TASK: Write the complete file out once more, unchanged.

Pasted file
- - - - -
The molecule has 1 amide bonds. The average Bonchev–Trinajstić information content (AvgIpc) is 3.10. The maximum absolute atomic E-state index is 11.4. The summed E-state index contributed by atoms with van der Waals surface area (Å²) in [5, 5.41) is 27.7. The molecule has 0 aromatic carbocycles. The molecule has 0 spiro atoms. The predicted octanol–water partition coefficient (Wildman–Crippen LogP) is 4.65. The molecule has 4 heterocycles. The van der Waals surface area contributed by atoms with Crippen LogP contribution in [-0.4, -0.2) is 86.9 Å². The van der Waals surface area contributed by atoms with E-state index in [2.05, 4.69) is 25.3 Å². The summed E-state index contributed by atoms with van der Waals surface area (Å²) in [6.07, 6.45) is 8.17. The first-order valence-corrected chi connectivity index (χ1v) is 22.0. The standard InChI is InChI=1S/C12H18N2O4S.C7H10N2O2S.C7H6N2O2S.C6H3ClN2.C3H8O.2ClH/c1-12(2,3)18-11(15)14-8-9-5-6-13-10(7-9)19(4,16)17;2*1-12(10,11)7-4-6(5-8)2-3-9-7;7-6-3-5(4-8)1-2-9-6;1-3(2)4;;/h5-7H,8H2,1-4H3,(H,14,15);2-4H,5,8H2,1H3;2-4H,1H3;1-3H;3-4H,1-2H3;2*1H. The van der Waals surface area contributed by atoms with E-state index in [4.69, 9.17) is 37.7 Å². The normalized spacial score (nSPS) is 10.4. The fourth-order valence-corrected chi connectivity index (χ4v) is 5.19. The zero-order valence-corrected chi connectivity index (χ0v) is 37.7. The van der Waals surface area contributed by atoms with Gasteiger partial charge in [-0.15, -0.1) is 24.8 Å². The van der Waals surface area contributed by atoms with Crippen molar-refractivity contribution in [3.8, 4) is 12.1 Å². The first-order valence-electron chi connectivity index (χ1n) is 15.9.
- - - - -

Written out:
The molecule has 1 amide bonds. The average Bonchev–Trinajstić information content (AvgIpc) is 3.10. The maximum absolute atomic E-state index is 11.4. The summed E-state index contributed by atoms with van der Waals surface area (Å²) in [5, 5.41) is 27.7. The molecule has 0 aromatic carbocycles. The molecule has 0 spiro atoms. The predicted octanol–water partition coefficient (Wildman–Crippen LogP) is 4.65. The molecule has 4 heterocycles. The van der Waals surface area contributed by atoms with Crippen LogP contribution in [-0.4, -0.2) is 86.9 Å². The van der Waals surface area contributed by atoms with E-state index in [2.05, 4.69) is 25.3 Å². The summed E-state index contributed by atoms with van der Waals surface area (Å²) in [6.07, 6.45) is 8.17. The first-order valence-corrected chi connectivity index (χ1v) is 22.0. The standard InChI is InChI=1S/C12H18N2O4S.C7H10N2O2S.C7H6N2O2S.C6H3ClN2.C3H8O.2ClH/c1-12(2,3)18-11(15)14-8-9-5-6-13-10(7-9)19(4,16)17;2*1-12(10,11)7-4-6(5-8)2-3-9-7;7-6-3-5(4-8)1-2-9-6;1-3(2)4;;/h5-7H,8H2,1-4H3,(H,14,15);2-4H,5,8H2,1H3;2-4H,1H3;1-3H;3-4H,1-2H3;2*1H. The van der Waals surface area contributed by atoms with E-state index in [4.69, 9.17) is 37.7 Å². The normalized spacial score (nSPS) is 10.4. The fourth-order valence-corrected chi connectivity index (χ4v) is 5.19. The zero-order valence-corrected chi connectivity index (χ0v) is 37.7. The van der Waals surface area contributed by atoms with Gasteiger partial charge in [-0.15, -0.1) is 24.8 Å². The van der Waals surface area contributed by atoms with Crippen molar-refractivity contribution in [3.8, 4) is 12.1 Å². The first-order valence-electron chi connectivity index (χ1n) is 15.9.